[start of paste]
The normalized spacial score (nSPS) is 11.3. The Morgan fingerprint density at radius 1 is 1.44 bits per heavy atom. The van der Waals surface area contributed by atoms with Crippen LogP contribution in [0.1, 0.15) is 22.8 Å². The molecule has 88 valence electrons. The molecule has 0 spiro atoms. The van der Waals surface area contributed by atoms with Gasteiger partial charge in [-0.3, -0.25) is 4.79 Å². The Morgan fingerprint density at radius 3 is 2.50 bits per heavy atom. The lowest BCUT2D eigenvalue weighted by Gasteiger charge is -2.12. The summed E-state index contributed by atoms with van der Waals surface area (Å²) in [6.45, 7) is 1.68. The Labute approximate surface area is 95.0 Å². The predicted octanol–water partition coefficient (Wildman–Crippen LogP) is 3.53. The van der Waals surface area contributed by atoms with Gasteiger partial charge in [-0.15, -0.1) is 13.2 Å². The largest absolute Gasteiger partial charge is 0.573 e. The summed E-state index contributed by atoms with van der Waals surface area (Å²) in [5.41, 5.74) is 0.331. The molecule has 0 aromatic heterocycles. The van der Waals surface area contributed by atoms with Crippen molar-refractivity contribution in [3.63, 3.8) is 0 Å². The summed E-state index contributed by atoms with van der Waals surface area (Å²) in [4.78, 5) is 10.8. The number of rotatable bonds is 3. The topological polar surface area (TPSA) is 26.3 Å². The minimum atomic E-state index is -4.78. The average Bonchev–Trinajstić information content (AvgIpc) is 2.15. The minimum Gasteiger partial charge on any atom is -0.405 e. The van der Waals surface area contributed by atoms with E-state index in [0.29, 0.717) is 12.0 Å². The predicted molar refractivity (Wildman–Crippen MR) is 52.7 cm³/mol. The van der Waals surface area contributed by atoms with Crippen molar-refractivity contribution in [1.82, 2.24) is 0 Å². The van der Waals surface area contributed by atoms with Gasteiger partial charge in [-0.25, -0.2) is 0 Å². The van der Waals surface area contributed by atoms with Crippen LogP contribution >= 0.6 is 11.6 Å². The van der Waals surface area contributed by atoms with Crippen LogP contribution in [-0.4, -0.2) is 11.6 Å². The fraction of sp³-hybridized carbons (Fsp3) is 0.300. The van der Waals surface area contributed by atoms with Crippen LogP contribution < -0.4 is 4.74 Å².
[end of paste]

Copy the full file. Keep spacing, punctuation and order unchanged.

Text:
The normalized spacial score (nSPS) is 11.3. The Morgan fingerprint density at radius 1 is 1.44 bits per heavy atom. The van der Waals surface area contributed by atoms with Crippen LogP contribution in [0.1, 0.15) is 22.8 Å². The molecule has 88 valence electrons. The molecule has 0 spiro atoms. The van der Waals surface area contributed by atoms with Gasteiger partial charge in [-0.3, -0.25) is 4.79 Å². The Morgan fingerprint density at radius 3 is 2.50 bits per heavy atom. The lowest BCUT2D eigenvalue weighted by Gasteiger charge is -2.12. The summed E-state index contributed by atoms with van der Waals surface area (Å²) in [6.45, 7) is 1.68. The Labute approximate surface area is 95.0 Å². The predicted octanol–water partition coefficient (Wildman–Crippen LogP) is 3.53. The van der Waals surface area contributed by atoms with Gasteiger partial charge in [-0.15, -0.1) is 13.2 Å². The largest absolute Gasteiger partial charge is 0.573 e. The summed E-state index contributed by atoms with van der Waals surface area (Å²) in [5.41, 5.74) is 0.331. The molecule has 0 aromatic heterocycles. The van der Waals surface area contributed by atoms with Crippen molar-refractivity contribution in [3.63, 3.8) is 0 Å². The summed E-state index contributed by atoms with van der Waals surface area (Å²) in [4.78, 5) is 10.8. The number of rotatable bonds is 3. The topological polar surface area (TPSA) is 26.3 Å². The minimum atomic E-state index is -4.78. The average Bonchev–Trinajstić information content (AvgIpc) is 2.15. The minimum Gasteiger partial charge on any atom is -0.405 e. The van der Waals surface area contributed by atoms with E-state index in [0.29, 0.717) is 12.0 Å². The predicted molar refractivity (Wildman–Crippen MR) is 52.7 cm³/mol. The van der Waals surface area contributed by atoms with Crippen molar-refractivity contribution in [1.82, 2.24) is 0 Å². The van der Waals surface area contributed by atoms with Gasteiger partial charge in [-0.25, -0.2) is 0 Å². The van der Waals surface area contributed by atoms with Crippen LogP contribution >= 0.6 is 11.6 Å². The van der Waals surface area contributed by atoms with Crippen LogP contribution in [-0.4, -0.2) is 11.6 Å². The fraction of sp³-hybridized carbons (Fsp3) is 0.300. The van der Waals surface area contributed by atoms with Crippen LogP contribution < -0.4 is 4.74 Å².